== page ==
William H. Coles

But you do have an idea?

Charles D’Ambrosio

A general idea. But you know, they’re really not ideas in the conceptual sense. More like an image — I can see it floating out there on the horizon. I don’t know what it means but I’m going there. What will actually happen? I don’t know.

William H. Coles

Let me come at it from a different angle. Why do good readers of literary fiction read stories, and what do you do as an author to make them happy?

Charles D’Ambrosio

Why do literary readers read short stories?

William H. Coles

Some people will read anything — the phone book. But why do readers come for a story? What brings them back to stories, and what brings them back to the same story over and over?

Charles D’Ambrosio

I know why I read some stories over and over. To me it’s some mix of the harmony. I hear music of the creation. The stories I’ve read over and over again, I can feel the whole thing in any one of the sentences, you know. I love that aspect of the short story; it’s almost like reading a poem. I think some people read short stories to get a glimpse of other lives.

William H. Coles

Is it ever to experience an emotion created by the action itself . . . and the reader involvement in the story that creates an emotion?

Charles D’Ambrosio

What’s the question?

William H. Coles

I’m still trying to work on why readers read. What do we do, as beginning authors, to create some emotion for a reader? People get emotional after a story, don’t they?

Charles D’Ambrosio

I think so. I do. The emotions are all over the place. From dark to sad to humor. The funny stuff. Humor is the easiest one to register — not the easiest one to write, the easiest to register. The laugh is pretty much involuntary. I like funny stories. I like funny writers. Everybody has a different idea of funny, though.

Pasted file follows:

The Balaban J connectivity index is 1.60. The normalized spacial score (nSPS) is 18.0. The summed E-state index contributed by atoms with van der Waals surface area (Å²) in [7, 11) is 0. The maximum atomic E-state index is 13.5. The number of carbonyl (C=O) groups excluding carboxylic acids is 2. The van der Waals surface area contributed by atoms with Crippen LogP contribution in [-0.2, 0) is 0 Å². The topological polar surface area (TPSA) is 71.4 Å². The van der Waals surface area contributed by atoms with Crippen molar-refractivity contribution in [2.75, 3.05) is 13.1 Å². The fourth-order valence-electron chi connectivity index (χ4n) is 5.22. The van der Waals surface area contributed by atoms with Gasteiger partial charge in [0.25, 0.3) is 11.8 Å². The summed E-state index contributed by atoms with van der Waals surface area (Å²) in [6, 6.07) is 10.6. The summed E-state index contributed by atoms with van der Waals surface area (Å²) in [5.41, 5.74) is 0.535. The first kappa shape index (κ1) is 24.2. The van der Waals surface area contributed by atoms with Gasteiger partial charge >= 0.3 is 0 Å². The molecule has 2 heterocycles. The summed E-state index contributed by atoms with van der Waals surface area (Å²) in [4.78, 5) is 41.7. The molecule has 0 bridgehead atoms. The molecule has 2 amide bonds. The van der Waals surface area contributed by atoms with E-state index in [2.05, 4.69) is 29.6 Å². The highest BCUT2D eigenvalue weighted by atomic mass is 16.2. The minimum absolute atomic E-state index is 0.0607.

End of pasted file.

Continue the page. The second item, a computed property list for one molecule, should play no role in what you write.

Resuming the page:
William H. Coles

Most of the humor deflects off something serious, doesn’t it?

Charles D’Ambrosio

I would say so. Lorrie Moore, for example, is a very funny writer, but there is a quotient of sadness sewn through. The sadness and the humor come out of the same place. That’s what I love about her work, the mixture of those things.

William H. Coles

A story is not just an idea, not just an event, not just an emotion that an author has had that is significant and that he or she wants carried to the page. But still, aren’t these the sources, these experiences, that generate stories?

Charles D’Ambrosio

To me there seems to be a danger when as a writer you take these sources, these experiences, and set them into descriptive narrative because you’ve lived them. A lack of distance from the story and a lack of action. How do you teach the action of a story, how to make it live? I don’t know that you teach that thing. That’s the art of it. That’s a little dependent on the individual student, too. And it’s the elusive thing that threads through what you can teach, whether you’re teaching about scene or dialogue. Whatever that drive is. But I know exactly what you’re talking about because of my own maturation, my ability to write sentences. That was there from the beginning. I could always write good sentences. I could always assemble them into paragraphs. But I had a hard time generating story logic as opposed to reality logic. I could kind of follow the plotting in the reality of a situation, but not heighten it. A lot of that is art — increased skill with dialogue and scene but also understanding the efficiency, so that as you compress things, the moments carry more tone, weight, and energy.